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How To Fish A Little Underspin For Panfish

How To Fish A Little Underspin For Panfish

When panfish such as crappie and white bass suspend in mid-depth ranges, the versatility of underspins or horsehead jigs make these lures ideal for coaxing bites from these suspending fish. During the spring fishing season you can target bigger suspended crappie offshore—but still close to spawning banks—by pushing double Roadrunner rigs with bobbers off the front end of your boat to run the lures at two depth zones. Use a slip bobber to serve as a strike indicator when using underspins for panfish. Then, tie the first underspin (either a 1/32- or 1/16-ounce model) about 6 inches to 1 foot below the bobber and the next underspin (1/4 ounce) 18 inches to 2 1/2 feet below the top blade bait. You can use either curly-tail bodies or marabou tails for this trolling tactic and move your boat along at a GPS speed of .1 to .5 miles per hour.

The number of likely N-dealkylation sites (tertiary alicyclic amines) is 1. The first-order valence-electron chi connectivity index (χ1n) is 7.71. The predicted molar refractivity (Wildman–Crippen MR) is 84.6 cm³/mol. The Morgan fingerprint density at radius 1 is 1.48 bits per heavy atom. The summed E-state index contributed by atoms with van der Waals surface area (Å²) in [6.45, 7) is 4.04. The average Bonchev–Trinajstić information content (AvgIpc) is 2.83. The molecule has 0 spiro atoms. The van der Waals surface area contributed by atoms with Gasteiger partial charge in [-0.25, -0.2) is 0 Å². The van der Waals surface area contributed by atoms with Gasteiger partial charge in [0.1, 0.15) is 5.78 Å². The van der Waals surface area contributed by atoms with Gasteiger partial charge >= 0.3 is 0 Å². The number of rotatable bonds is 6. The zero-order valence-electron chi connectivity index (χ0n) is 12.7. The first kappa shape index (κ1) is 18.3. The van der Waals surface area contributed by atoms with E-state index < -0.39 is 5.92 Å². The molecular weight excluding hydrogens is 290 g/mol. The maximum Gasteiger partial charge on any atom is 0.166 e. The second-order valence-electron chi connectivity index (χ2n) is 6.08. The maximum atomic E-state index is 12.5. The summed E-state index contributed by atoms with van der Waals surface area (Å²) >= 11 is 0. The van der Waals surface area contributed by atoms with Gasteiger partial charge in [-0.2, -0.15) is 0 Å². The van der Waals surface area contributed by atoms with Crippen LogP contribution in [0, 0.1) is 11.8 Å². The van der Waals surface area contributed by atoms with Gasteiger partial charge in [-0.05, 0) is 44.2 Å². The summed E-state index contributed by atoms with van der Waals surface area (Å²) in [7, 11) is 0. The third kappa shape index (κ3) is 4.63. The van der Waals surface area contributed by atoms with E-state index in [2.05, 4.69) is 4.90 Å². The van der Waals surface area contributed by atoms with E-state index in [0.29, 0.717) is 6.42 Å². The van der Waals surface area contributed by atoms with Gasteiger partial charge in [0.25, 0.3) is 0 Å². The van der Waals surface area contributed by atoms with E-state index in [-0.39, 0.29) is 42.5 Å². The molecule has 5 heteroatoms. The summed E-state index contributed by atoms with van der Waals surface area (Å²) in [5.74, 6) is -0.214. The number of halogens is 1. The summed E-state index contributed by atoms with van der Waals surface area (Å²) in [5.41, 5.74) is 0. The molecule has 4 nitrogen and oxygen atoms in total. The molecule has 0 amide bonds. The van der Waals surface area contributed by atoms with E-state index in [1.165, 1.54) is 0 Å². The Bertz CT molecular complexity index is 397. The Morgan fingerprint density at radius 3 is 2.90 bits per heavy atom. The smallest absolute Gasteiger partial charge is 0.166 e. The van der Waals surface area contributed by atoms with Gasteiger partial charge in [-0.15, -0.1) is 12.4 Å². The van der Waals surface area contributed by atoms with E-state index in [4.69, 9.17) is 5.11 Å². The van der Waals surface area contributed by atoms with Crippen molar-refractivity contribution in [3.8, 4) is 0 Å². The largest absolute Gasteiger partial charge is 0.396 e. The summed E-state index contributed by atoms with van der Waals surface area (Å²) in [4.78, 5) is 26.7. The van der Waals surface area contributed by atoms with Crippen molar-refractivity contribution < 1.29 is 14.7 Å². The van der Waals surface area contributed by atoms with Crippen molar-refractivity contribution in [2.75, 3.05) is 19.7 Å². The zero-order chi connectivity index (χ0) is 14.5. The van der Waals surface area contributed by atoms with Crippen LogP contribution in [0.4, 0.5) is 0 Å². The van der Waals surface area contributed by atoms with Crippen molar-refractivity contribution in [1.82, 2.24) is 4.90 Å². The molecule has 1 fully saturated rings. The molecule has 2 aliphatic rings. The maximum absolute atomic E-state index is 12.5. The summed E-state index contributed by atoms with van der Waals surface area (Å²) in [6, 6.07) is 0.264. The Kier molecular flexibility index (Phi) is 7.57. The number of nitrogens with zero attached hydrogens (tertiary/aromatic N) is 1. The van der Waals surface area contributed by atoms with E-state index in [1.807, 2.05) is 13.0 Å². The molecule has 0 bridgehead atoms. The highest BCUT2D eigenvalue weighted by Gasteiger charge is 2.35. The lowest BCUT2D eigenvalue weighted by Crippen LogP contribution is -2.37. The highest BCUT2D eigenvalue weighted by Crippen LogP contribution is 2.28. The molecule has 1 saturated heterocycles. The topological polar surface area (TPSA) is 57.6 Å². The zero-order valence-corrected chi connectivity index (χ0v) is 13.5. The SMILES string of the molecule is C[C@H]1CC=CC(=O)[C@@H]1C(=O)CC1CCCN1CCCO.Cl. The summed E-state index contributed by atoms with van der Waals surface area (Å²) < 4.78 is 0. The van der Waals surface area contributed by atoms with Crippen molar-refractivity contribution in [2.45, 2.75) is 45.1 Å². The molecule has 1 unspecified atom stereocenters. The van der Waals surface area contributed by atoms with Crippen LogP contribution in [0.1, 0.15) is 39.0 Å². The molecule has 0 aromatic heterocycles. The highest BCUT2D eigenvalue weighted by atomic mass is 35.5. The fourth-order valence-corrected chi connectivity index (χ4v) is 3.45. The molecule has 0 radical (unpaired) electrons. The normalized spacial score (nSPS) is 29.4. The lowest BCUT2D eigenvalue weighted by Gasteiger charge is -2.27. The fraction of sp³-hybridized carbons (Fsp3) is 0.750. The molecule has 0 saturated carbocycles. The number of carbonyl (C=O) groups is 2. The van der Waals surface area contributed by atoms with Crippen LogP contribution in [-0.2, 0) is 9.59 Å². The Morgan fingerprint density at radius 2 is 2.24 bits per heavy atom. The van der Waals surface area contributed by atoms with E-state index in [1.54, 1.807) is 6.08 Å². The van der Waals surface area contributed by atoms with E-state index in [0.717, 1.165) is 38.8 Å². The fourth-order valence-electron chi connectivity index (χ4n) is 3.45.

Underspins For Suspended Panfish

A float-and-underspin also works well for crappie suspended above shallow brush piles in the spring and fall. Set a 1/32-ounce horsehead jig with a marabou tail about 1 to 4 feet below a bobber and work the combo over submerged brush piles. Either twitch the bobber to move the underspin or let waves impart action to the lure as you let it sit still over the brush. After the spawn, crappie move from the spawning banks but stay for a while in pockets between secondary points and suspend over depths of 7 to 10 feet. You can catch these fish by throwing a 1/2-ounce underspin with either a curly-tail grub or a plastic tube attached. These postspawn crappie are near the bottom and are reluctant to chase lures so the most effective retrieve is to slow roll the blade bait. Fan cast the underspin around the mouth of a spawning pocket to catch these fish migrating out to deeper water.

Trolling Underspins For Panfish

White bass tend to roam in open water chasing schools of baitfish most of the year, so trolling underspins is one of the best ways to cover water and locate these roaming predators. You should troll at a fast clip so a heavier underpin such as 1/8- or 3/16-ounce model will track best then, whereas smaller models tend to roll over too much when trolling at a faster pace. A 3-inch curly-tail plastic grub attached to the underspin will produce the best flash and tail action to trigger jarring strikes from white bass.

Updated April 17th, 2018 at 4:16 PM CT